Again, skipping forward a couple of decades, PTSD arrives center stage with the Vietnam War. This is when “combat fatigue” became known as “post-Vietnam syndrome.” Some 700,000 veterans returned home suffering from PTSD, or about 25% of those who served. Sadly, the lack of a warm welcome home for returning soldiers further exacerbated their symptoms.
The awareness of PTSD leapt forward. Unfortunately, the solutions didn’t advance as far. Nonetheless, PTSD as a diagnosis was adopted in the late 1970s and became official in1980. For an excellent overview of PTSD’s history, going from disregarded dysfunction to proper medical diagnosis, read this article from National Geographic.
Modern PTSD Definition
Even though the terminology changed over the years, the symptoms of PTSD never have. And if the Mesopotamians were dealing with PTSD, then as long as war exists, we can expect to be dealing with it too. PTSD symptoms include everything from concentration problems, nightmares, flashbacks, hyper-vigilance, and negative beliefs about self and others, to amnesia.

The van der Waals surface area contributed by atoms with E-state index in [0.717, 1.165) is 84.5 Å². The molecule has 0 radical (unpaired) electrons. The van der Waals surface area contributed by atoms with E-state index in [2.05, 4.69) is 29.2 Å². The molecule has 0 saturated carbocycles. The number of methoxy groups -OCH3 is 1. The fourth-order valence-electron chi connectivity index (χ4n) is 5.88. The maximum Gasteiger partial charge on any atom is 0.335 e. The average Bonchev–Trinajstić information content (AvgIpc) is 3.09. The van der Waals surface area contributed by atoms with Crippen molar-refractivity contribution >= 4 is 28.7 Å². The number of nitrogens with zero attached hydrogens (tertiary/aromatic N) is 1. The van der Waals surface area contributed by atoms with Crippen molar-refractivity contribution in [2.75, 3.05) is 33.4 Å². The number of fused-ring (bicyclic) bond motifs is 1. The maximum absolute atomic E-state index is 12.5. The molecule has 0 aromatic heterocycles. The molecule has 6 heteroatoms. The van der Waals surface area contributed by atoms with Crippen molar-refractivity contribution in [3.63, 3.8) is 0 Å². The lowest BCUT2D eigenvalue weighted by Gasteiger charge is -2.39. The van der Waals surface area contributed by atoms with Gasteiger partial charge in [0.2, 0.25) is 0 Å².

The modern PTSD definition is the most inclusive. Today’s definition includes survivors of a wide variety of trauma: bereavement, accidents, natural disasters, health crises, mass shootings, sexual abuse or assault, and others.
Trauma defined is “actual or threatened death, serious injury, or sexual violence.” This traumatic experience and its symptoms affect a person’s coping ability in the present moment.
In turn, it’s important to realize that PTSD can affect anyone, whether soldier or civilian. Undoubtedly the probability of experiencing trauma is highest on the battlefield. However, anyone who witnesses or experiences a traumatic event may develop PTSD.